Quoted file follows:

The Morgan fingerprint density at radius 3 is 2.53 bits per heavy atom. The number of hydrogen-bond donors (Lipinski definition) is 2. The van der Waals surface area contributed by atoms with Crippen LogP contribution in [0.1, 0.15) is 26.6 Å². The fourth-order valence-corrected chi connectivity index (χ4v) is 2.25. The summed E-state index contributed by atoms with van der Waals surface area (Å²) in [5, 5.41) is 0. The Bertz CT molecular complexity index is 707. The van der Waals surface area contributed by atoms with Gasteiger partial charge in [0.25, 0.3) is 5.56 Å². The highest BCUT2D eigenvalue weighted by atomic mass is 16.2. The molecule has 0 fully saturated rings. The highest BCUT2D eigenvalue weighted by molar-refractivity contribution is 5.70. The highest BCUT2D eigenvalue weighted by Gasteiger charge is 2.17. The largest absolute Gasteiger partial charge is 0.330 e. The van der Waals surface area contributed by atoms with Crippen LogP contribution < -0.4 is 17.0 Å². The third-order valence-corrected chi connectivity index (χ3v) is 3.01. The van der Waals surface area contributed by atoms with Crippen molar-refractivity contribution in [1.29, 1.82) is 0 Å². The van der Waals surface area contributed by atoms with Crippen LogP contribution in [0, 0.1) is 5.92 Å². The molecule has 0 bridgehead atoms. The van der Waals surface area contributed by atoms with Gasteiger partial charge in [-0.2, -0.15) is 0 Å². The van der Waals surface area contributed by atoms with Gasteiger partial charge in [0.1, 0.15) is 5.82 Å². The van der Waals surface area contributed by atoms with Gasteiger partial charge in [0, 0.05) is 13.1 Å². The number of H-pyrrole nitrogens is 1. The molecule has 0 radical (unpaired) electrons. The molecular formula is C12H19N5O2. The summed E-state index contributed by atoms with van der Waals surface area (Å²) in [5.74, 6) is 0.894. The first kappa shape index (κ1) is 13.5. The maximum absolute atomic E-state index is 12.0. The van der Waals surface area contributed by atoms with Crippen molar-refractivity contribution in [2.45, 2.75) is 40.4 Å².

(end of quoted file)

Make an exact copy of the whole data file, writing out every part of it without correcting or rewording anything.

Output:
The Morgan fingerprint density at radius 3 is 2.53 bits per heavy atom. The number of hydrogen-bond donors (Lipinski definition) is 2. The van der Waals surface area contributed by atoms with Crippen LogP contribution in [0.1, 0.15) is 26.6 Å². The fourth-order valence-corrected chi connectivity index (χ4v) is 2.25. The summed E-state index contributed by atoms with van der Waals surface area (Å²) in [5, 5.41) is 0. The Bertz CT molecular complexity index is 707. The van der Waals surface area contributed by atoms with Gasteiger partial charge in [0.25, 0.3) is 5.56 Å². The highest BCUT2D eigenvalue weighted by atomic mass is 16.2. The molecule has 0 fully saturated rings. The highest BCUT2D eigenvalue weighted by molar-refractivity contribution is 5.70. The highest BCUT2D eigenvalue weighted by Gasteiger charge is 2.17. The largest absolute Gasteiger partial charge is 0.330 e. The van der Waals surface area contributed by atoms with Crippen LogP contribution < -0.4 is 17.0 Å². The third-order valence-corrected chi connectivity index (χ3v) is 3.01. The van der Waals surface area contributed by atoms with Crippen molar-refractivity contribution in [1.29, 1.82) is 0 Å². The van der Waals surface area contributed by atoms with Crippen LogP contribution in [0, 0.1) is 5.92 Å². The molecule has 0 bridgehead atoms. The van der Waals surface area contributed by atoms with Gasteiger partial charge in [-0.2, -0.15) is 0 Å². The van der Waals surface area contributed by atoms with Gasteiger partial charge in [0.1, 0.15) is 5.82 Å². The van der Waals surface area contributed by atoms with Gasteiger partial charge in [0, 0.05) is 13.1 Å². The number of H-pyrrole nitrogens is 1. The molecule has 0 radical (unpaired) electrons. The molecular formula is C12H19N5O2. The summed E-state index contributed by atoms with van der Waals surface area (Å²) in [5.74, 6) is 0.894. The first kappa shape index (κ1) is 13.5. The maximum absolute atomic E-state index is 12.0. The van der Waals surface area contributed by atoms with Crippen molar-refractivity contribution in [2.45, 2.75) is 40.4 Å².